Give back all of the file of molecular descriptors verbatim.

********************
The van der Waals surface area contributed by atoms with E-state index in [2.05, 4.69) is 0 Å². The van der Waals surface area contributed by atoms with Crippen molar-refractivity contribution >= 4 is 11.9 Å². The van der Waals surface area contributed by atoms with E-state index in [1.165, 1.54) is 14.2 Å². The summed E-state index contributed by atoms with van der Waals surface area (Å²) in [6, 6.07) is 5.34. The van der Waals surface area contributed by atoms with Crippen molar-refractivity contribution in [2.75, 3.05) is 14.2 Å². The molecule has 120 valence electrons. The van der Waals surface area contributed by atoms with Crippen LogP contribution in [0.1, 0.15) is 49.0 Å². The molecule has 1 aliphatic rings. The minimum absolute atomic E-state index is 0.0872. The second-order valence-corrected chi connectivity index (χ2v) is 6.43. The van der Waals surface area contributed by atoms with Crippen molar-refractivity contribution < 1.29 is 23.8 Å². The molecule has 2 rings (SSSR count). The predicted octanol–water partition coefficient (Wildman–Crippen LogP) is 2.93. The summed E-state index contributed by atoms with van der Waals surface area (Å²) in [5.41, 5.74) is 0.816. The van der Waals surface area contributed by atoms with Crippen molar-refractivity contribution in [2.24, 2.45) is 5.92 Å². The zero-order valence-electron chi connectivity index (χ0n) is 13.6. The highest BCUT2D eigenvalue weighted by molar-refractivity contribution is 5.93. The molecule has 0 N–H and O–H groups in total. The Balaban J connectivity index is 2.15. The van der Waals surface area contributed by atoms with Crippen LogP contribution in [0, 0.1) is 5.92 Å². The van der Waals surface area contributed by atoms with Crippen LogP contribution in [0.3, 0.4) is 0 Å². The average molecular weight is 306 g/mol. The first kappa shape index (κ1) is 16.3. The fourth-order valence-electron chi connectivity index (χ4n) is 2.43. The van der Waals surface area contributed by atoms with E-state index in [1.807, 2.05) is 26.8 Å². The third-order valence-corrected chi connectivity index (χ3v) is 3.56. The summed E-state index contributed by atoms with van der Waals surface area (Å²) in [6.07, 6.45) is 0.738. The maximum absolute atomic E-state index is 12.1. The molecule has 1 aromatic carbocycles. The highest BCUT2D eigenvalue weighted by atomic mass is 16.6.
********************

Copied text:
The van der Waals surface area contributed by atoms with E-state index in [2.05, 4.69) is 0 Å². The van der Waals surface area contributed by atoms with Crippen molar-refractivity contribution >= 4 is 11.9 Å². The van der Waals surface area contributed by atoms with E-state index in [1.165, 1.54) is 14.2 Å². The summed E-state index contributed by atoms with van der Waals surface area (Å²) in [6, 6.07) is 5.34. The van der Waals surface area contributed by atoms with Crippen molar-refractivity contribution in [2.75, 3.05) is 14.2 Å². The molecule has 120 valence electrons. The van der Waals surface area contributed by atoms with Crippen LogP contribution in [0.1, 0.15) is 49.0 Å². The molecule has 1 aliphatic rings. The minimum absolute atomic E-state index is 0.0872. The second-order valence-corrected chi connectivity index (χ2v) is 6.43. The van der Waals surface area contributed by atoms with Crippen molar-refractivity contribution < 1.29 is 23.8 Å². The molecule has 2 rings (SSSR count). The predicted octanol–water partition coefficient (Wildman–Crippen LogP) is 2.93. The summed E-state index contributed by atoms with van der Waals surface area (Å²) in [5.41, 5.74) is 0.816. The van der Waals surface area contributed by atoms with Crippen molar-refractivity contribution in [2.24, 2.45) is 5.92 Å². The zero-order valence-electron chi connectivity index (χ0n) is 13.6. The highest BCUT2D eigenvalue weighted by molar-refractivity contribution is 5.93. The molecule has 0 N–H and O–H groups in total. The Balaban J connectivity index is 2.15. The van der Waals surface area contributed by atoms with Crippen LogP contribution in [0, 0.1) is 5.92 Å². The van der Waals surface area contributed by atoms with Crippen LogP contribution in [0.3, 0.4) is 0 Å². The average molecular weight is 306 g/mol. The first kappa shape index (κ1) is 16.3. The fourth-order valence-electron chi connectivity index (χ4n) is 2.43. The van der Waals surface area contributed by atoms with E-state index in [1.807, 2.05) is 26.8 Å². The third-order valence-corrected chi connectivity index (χ3v) is 3.56. The summed E-state index contributed by atoms with van der Waals surface area (Å²) in [6.07, 6.45) is 0.738. The maximum absolute atomic E-state index is 12.1. The molecule has 1 aromatic carbocycles. The highest BCUT2D eigenvalue weighted by atomic mass is 16.6.